• Database systems
  • Data structure and mining
  • Discrete structures
  • Web applications
  • Databases and distributed systems
  • Database management systems
  • Information communication

Look for programs that give students the option to choose a database administration concentration and help them land a great internship.

Some of the best degree programs for database administrators can be found at:

Arkansas State University - Main Campus

Arkansas State offers its computer science degrees as part of the Department of Computer and Information Technology department. Courses cover database systems, information technology tools, and advanced data structures.

Austin Peay State University

APSU offers a computer information technology degree with a concentration in database administration.

DePaul University College of Computing and Digital Media

DePaul has bachelor's and master's degree programs in information systems, information technology, and computer science with concentrations in database administration and warehousing.

Pace University - New York Seidenburg School of Computer Science and Information Systems

Pace offers a computer science degree with a concentration in database management and technologies. It also has one of the largest internship programs in New York City.

St John's University - New York

St. John's has a bachelor's degree program in computer science with the option to take coursework in database systems.

Step 2: Complete an internship

In many technical roles, work experience is at least as significant as having the right degree. The best way to get the experience you'll need to land your first job is to complete an internship during your undergrad years. Some bachelor's degree programs don't require students to pursue an internship, but it's worth doing even if it isn't a graduation requirement. You'll gain valuable on-the-job work experience, learn new or more advanced technical skills, and may even begin building a portfolio of projects.

Step 3: Get certified

To become a database administrator, you have to be certified in one or more commercial database systems. Preparing for certification exams may teach you more about database administration than you learned while pursuing your bachelor's degree; which is to say, they can be challenging.

Choosing which certifications to pursue can be a crapshoot, because you never know what technologies hiring companies use. The best approach may be to get certified in as many current database applications as possible.

  • Oracle: Oracle Database Certified Associate, Oracle Database Certified Professional, MySQL Database Administrator
  • Microsoft SQL Server: Microsoft Certified Solutions Associate certification for database administration
  • MongoDB: MongoDB Certified DBA
  • IBM: IBM Certified Database Administrator
  • SAP: SAP Certified Technology Associate - System Administration (SAP HANA as a Database)

Step 4: Find work as a database developer or data analyst

Many database administrators begin their careers in one of these roles. Database developers are responsible for designing and launching database systems and for collecting information. They sometimes also analyze database efficiency and optimize databases as necessary. Data analysts collect and analyze data in databases.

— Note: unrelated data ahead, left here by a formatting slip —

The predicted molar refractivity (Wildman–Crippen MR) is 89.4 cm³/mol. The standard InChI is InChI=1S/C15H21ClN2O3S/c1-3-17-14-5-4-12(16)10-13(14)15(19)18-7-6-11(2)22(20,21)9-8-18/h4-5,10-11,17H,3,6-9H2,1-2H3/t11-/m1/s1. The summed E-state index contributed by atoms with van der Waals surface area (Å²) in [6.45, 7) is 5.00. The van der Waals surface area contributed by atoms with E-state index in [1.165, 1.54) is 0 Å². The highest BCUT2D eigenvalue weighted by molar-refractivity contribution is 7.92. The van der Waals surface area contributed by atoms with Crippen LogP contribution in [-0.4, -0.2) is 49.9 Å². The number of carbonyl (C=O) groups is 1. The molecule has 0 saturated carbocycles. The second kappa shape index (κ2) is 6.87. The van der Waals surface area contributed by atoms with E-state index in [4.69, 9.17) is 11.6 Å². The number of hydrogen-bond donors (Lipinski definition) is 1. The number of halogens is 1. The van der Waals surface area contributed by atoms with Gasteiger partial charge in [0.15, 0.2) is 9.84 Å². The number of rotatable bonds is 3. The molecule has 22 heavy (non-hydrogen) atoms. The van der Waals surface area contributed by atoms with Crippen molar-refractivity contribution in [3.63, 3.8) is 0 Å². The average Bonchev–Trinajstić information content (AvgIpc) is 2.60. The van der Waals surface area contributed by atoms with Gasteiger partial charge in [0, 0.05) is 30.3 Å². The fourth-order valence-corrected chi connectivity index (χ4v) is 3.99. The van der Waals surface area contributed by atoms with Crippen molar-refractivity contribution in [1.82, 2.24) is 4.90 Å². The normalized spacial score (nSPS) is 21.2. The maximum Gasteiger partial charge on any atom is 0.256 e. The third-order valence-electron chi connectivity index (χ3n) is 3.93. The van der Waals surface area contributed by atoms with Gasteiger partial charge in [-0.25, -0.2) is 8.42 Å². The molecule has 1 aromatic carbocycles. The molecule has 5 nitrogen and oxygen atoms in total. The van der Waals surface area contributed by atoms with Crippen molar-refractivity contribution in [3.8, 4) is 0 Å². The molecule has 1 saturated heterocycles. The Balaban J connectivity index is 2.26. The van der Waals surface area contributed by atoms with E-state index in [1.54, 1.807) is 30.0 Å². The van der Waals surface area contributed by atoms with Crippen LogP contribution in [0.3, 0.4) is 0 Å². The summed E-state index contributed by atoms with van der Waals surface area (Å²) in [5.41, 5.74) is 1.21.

You may end up staying in one of these two roles for anywhere from one year to five before advancing.

Step 5: Become a database administrator

Once you have sufficient work experience and the relevant certifications, you can step into this role and officially launch your career in database administration. Some DBAs are content to stop here, but you may want to consider pursuing a graduate degree if you're interested in someday advancing to:

  • Database manager
  • Senior database administrator
  • Computer and information systems manager

Step 6: Earn a master's degree

You don't need a master's degree to become a database administrator, but some employers (especially in big companies) prefer job candidates with an advanced degree. Be aware that there are multiple master's degree programs appropriate for database administrators. Consider programs focused on:

These programs may include coursework in:

  • Computer systems architecture
  • Database security
  • Database performance tuning
  • Data mining
  • Data modeling
  • Data warehouse technologies
  • Database backup and recovery
  • Enterprise architecture
  • Database architecture
  • Project management
  • Software engineering processes
  • PL/SQL
  • OLAP
  • XML database development

There are a few schools that offer master's degrees in database administration, with coursework that's especially heavy on the design and implementation of databases. Most schools, however, offer database administration as a concentration, not as a major. Options include Boston University's MS in computer information systems with a database management concentration and Southern New Hampshire University's MS in information technology with a concentration in database design. Nearly all computer science programs include classes in database design and administration, regardless of concentration. Many MBA programs do, too, though you should decide whether you want to stay in a technical role or pursue a career in management before choosing an MBA.

The employment outlook for database administrators

As noted above, this is one of the best jobs in tech. You'll shoulder significant responsibilities in this role because you'll be the custodian of an entire department or organization's data, but it's interesting work. The average salary for database developers is more than $90,000 per year. Be aware that different specializations in the data administration field pay very differently. Know also that you will likely earn more if you have multiple certifications.

Given how much data is currently being collected, it's not surprising that the demand for database administrators is good and is expected to grow 9 percent by 2028. The key to landing a database administrator job is staying current. Database design is changing—relational databases may be giving way to non-relational databases—and you need to update your skills continually to remain hireable.

Is this the right career for you?

Do you love to learn? As a DBA, you'll never stop. Some find this exhausting, others exhilarating. If you're more the latter than the former, the DBA role is a good fit for you.


Questions or feedback? Email editor@noodle.com